So people from across the country send us messages on Facebook telling us how wrong we are. But we haven’t faced any response from any specific organisation as such.

Once, a particular organisation got offended by an ad we posted and they sent a couple of people to our office. But as always, we resolved it through talking.

The bigger worry is, ‘What if something happens to my team?’ Blaze and I have gotten used to this, but they haven’t. What if something happens to them?

Blaze Arizanov is one of the founders of StayUncle Image:Nehmat Kaur

Do you think such opposition is going to increase?
Blaze Arizanov: We don’t expect anything in the short term, but as the next election approaches, it’s possible that some political party may just ride on our cause to get some sympathy from the conservative parts of society. We’re sort of preparing ourselves for it, but we still don’t think it’s likely to happen.

What do your parents think of what you do?
Sethi: At first, I didn’t tell them what we were doing. And then when we went viral, a couple of my relatives in Lucknow found out, because of a newspaper article, and they went to my native place, Jaunpur. I had to run home to tell my parents before the relatives told them. Better that they hear it from me than from the news or relatives.

When I first told them, they did not react. Then slowly we started talking about it, and they said things like, "this is wrong." But now, after a long time, they feel better about it. I wouldn’t say completely okay, still.

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When you started, how many hotels did you approach before one said yes?
We got rejected by 20 hotels. But it’s gotten easier. Now we get three to four hotels out of 10 when we pitch. We have about 600 hotels now.

Do you prevent underage people or prostitutes from using Stay Uncle?
The ultimate right of admission lies with the hotel. You need an ID to check in, so if you’re underage, you can’t enter. That’s one legal filter that the hotel applies.

With prostitution, if the hotel thinks that the girl or guy I’m coming with is not “genuine”–which is also hard to tell because we’re all human, right? You can’t tell a person’s occupation from their face. But if the hotel isn’t convinced, then they deny.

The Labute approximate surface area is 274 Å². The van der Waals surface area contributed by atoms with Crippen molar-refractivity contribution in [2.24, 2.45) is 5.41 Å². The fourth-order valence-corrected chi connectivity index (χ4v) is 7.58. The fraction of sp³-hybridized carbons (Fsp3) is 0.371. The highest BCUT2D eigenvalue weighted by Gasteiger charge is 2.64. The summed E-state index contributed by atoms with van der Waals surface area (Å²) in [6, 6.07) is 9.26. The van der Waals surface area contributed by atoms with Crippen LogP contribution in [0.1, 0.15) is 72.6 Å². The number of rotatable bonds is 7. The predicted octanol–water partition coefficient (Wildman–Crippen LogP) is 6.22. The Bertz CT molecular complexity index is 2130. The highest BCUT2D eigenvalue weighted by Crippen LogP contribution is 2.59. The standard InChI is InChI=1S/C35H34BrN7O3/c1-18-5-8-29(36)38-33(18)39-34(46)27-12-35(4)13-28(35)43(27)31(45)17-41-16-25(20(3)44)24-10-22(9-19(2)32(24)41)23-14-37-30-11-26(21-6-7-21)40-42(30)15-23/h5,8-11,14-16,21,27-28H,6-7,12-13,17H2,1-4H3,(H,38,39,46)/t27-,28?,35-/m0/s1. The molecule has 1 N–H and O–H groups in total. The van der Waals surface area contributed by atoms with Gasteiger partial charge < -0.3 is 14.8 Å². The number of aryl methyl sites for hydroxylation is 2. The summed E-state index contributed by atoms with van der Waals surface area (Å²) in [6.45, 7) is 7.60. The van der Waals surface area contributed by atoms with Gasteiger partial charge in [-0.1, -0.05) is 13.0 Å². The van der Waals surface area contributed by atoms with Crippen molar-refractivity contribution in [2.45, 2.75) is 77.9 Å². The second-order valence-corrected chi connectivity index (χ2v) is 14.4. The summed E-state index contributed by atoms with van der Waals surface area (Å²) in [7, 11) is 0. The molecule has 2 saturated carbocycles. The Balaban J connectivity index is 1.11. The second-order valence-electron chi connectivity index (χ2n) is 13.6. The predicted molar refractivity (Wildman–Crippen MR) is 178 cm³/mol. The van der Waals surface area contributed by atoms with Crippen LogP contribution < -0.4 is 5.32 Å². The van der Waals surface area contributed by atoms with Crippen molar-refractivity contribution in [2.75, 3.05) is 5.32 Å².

Has that happened?
A couple of times. In most of the instances, we ended up believing that it was not a “genuine couple”. Hotels have been in the business for years, they’ve developed an eye for people as well. So, in such cases, the explanations from the hotels have been very understandable and convincing.

Do you use StayUncle?
I have. I’ve always lived in a flat, but then staying in a hotel is a different experience.

So what was growing up like for you?
Very conventional! I had a girlfriend, but we were always in a long distance relationship. So I used to meet her once or twice a year. After graduating from BITS-Pilani, I was working in Goa and I was sitting with my friends, talking about what we wanted to do. And that’s when I realised I wanted to start something of my own. That evening changed my life.

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And now when I look back, the way my life has taken shape is totally unexpected. I think what both Blaze and I did was that we kept on saying yes to things that other people were saying no to. That’s the best thing that we’ve done.

And then there’s a lot of love that happens in that hotel room.

There are other hotel aggregators that backed away from unmarried couples to begin with and then came back to them.
OYO rooms? Yeah, if bigger companies are trying to imitate you, that’s a clue that we’re doing something right. We cannot stop them from copying us, but doing it better than them is something we can control.

Serving hotels to couples is not an ordinary service. Any other hotel stay is just that, there are no emotions involved. But in our case, when a couple checks into a hotel room, there’s a lot of insecurity and fear. And then there’s a lot of love that happens in that hotel room. So the overall process is different.

Dating apps like Tinder, Bumble, and Truly Madly have exploded in India over the last couple years. Is that helping business?
Yes, there are many couples who’ve met on Tinder and now use StayUncle regularly.

Did you consider partnering with these apps on a professional level?
Arizanov: We tried more than a year ago but they rejected us because our image was too controversial, too outspoken. Tinder kept insisting that, “We are a brand which is not about hookups.” It’s like they’re living in their own concocted version of reality. Tinder is all about hookups, but they refuse to accept that.

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How’s StayUncle doing on the business end of things right now?
Selling hotel rooms is going to be our core offering. But we’ve started expanding into other related aspects. Recently we started selling a “StayUncle kit” – chocolate and a pack of condoms. We figured that a lot of people are uncomfortable buying condoms, so we thought we’d make it more convenient.

We also receive a lot of requests for bathtubs. So, we’re trying to create an inventory of hotels for bathtubs.

What are other popular requests?
Sethi: We receive requests for decorations, like cake and candles on special occasions. We get a lot of requests for partners.

Arizanov: We once received a request for a room with lots of mirrors—all four sides. That’s the strangest one we’ve had.

We also receive a lot of requests for bathtubs. So, we’re trying to create an inventory of hotels for bathtubs.

What’s the future for StayUncle?
Arizanov: To be one-stop shop for all things related to couples. Whether it’s private space, whether it’s a sexual wellness portal that we can put up in the future, whether it’s a fashion brand for couples.

Sethi: On a social angle, we want to make people open about sex. We want to make people comfortable talking about sex, whether you’re speaking to your friends or your parents. Going forward, we just want to emphasise that sex is a very natural phenomenon.